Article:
Kissing Bugs – A Good or Bad Valentine?
As Valentine’s Day approaches, stores get inundated with hearts, chocolates, and roses, and reds and pinks are everywhere. In the bug world, we have several different insects that often get associated with “love,” love bugs, maybe even ladybugs because of their bright red color. One that doesn’t get much love is the kissing bug. Once you reach the end of this description of the kissing bug, I will let you decide whether or not you would want this insect to be your Valentine this year.
The kissing bug (Triatoma sanguisuga) is also known as the Eastern bloodsucking conenose bug. It is in the order Hemiptera, the family Reduviidae, and the subfamily Triatominae. They are part of a larger group of insects known as assassin bugs. These insects, like bed bugs and mosquitoes, require blood meals to survive and reproduce. Sounding like an affectionate date yet? The adults of this species are 19 mm long with flattened bodies, dark brown to black coloration and cone-shaped heads. Their head has a slender beak that is used to “kiss” or bite. They have a wide abdomen with sides sticking out past their wings which display six reddish-orange spots. These insects will reside in human dwellings and hide during the day. When evening strikes, they will emerge to feed. They are typically found in dark, secluded corners of homes, such as in ceilings or in voids in the wall. In nature, they portray the same behavior and will hide under leaf litter and rocks. Often, they will even hide in burrows or nests of animals.
So how does this unwanted Valentine get its “loving” name as the kissing bug? As mentioned above, these devious creatures emerge at night to “kiss” their prey, and unfortunately, it could be the kiss of death. They usually bite near the face, typically around the mouth or eyes. After they feed they will usually defecate near the site of the bite. Although the bites are not painful, they are irritating. Victims of these bites will begin scratching vigorously at their faces near the site of the wound and will unintentionally rub the feces into their wound. Sometimes their feces is infected with Trypanosoma cruzi, which is the cause of American trypanosomiasis, otherwise known as Chagas disease. Chagas disease can manifest in two phases. The first phase is an acute phase that will occur soon after infection and has non-specific symptoms such as fatigue, headache, fever, diarrhea, and vomiting. Sometimes there may be no signs at all. The swelling of the eyelid, known as Romaña’s sign, is typically the first indication of infection. Swelling can also be found in the liver, spleen or lymph glands. If these symptoms go untreated it is likely to progress to the chronic second stage, leading to heart and intestinal problems, which could ultimately be fatal. In some cases, the second stage will not occur for decades after the initial infection, or it may never occur.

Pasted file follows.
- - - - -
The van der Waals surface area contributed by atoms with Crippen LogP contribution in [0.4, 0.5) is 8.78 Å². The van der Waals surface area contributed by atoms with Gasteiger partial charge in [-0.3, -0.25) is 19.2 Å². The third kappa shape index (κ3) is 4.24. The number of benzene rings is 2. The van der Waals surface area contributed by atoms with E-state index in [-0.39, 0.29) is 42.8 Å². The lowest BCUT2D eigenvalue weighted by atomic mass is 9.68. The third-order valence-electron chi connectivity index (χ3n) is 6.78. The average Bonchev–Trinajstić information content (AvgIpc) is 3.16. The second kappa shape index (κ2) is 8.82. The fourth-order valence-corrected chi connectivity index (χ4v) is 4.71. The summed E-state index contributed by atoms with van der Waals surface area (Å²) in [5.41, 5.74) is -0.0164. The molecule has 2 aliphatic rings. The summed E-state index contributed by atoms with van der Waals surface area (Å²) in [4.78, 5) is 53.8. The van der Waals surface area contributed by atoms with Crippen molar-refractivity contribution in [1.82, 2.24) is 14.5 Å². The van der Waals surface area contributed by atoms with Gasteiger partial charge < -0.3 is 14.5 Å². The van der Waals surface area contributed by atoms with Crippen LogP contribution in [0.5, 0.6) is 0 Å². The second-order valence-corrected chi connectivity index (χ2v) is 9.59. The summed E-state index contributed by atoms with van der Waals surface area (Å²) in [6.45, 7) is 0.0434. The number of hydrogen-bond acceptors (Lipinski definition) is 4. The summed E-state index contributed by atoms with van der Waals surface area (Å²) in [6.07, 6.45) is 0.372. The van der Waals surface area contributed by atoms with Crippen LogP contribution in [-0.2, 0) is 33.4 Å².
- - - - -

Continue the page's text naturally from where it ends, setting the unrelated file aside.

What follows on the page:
These bugs are not a new threat. Charles Darwin first discovered the kissing bug in 1835. He made an entry in his journal about an encounter with a strange bug in Argentina. He referred to it as the great black bug of the Pampas. However, it wasn’t until 1908 that Carlos Chagas, a Brazilian doctor, discovered that this particular insect carries a disease. While studying malaria in mosquitoes, he noticed this bloodsucking foe and wanted to find out if it was carrying any diseases. It was then he discovered it was carrying the protozoan parasite Trypanosoma cruzi. The most interesting thing about this discovery is that this disease was not found in humans first but rather inside the vector. (Stewart, 2011).
Do these creepy crawlers sound like an ideal Valentine to you? Although these kissing bugs are found in multiple areas throughout the United States, the parasite Trypanosoma cruzi is not. The parasite is widespread in South America but not North America. So, there is no need to fear; this diabolical insect won’t ruin your Valentine’s Day this year!
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